A migrant who scaled a border fence from Morocco into the Spanish enclave of Melilla shows their injured hands, in March 2014. Spain is seeing a record of largely sub-Saharan African migrants and asylum-seekers making risky journeys to enter the country.
A Spanish government relief worker plays with a young migrant child at a sports center in San Roque, southern Spain, after the child was rescued by Spain's Maritime Rescue Service in the Strait of Gibraltar on Aug. 1.
African migrants climb over a metal fence that divides Morocco and the Spanish enclave of Melilla. Since the early 1990s, Spain has built 20-foot-tall, layered border fences around its two North African enclaves, Ceuta and Melilla, to help dissuade migrants from entering the cities from Morocco in the hope of reaching a better a life in Europe.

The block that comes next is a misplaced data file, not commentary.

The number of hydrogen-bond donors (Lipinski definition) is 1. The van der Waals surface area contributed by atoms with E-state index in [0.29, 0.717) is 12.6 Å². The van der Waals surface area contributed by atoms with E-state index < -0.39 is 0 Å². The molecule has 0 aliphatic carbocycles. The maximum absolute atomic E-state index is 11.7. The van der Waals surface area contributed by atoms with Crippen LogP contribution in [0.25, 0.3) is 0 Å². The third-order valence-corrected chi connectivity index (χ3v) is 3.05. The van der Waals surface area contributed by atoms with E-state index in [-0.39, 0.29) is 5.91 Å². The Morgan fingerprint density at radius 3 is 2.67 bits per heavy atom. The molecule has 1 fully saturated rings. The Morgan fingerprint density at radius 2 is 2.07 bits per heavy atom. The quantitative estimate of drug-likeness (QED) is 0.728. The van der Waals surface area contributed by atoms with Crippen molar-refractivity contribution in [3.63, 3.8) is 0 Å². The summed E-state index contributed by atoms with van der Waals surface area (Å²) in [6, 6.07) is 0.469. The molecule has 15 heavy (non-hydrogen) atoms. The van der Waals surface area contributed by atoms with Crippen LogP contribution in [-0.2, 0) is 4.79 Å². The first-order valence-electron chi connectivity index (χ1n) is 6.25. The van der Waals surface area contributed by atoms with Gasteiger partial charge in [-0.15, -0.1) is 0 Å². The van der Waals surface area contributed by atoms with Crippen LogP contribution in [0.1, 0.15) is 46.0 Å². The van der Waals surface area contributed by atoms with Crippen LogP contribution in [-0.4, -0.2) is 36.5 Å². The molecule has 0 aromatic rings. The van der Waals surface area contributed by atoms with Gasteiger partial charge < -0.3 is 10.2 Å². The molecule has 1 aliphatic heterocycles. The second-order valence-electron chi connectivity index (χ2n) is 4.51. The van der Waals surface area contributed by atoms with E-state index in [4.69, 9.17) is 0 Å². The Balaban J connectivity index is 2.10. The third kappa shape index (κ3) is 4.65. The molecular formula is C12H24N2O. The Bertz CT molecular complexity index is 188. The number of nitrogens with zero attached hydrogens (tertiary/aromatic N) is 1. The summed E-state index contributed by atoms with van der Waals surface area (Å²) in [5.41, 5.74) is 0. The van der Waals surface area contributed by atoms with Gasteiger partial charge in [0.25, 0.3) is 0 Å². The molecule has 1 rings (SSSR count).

Ibrar Hussein Mirzai, an 18-year-old Afghan, has received asylum in Hungary and hopes to eventually gain Hungarian citizenship. He is aware that Hungarians don't like refugees. "I am a normal person just like them," he says.
Joanna Kakissis for NPR
Detainees stand in a hall at a detention center for migrants in Al Kararim, Libya. The North African country is a key transit spot and destination for migrants seeking employment or a path to Europe.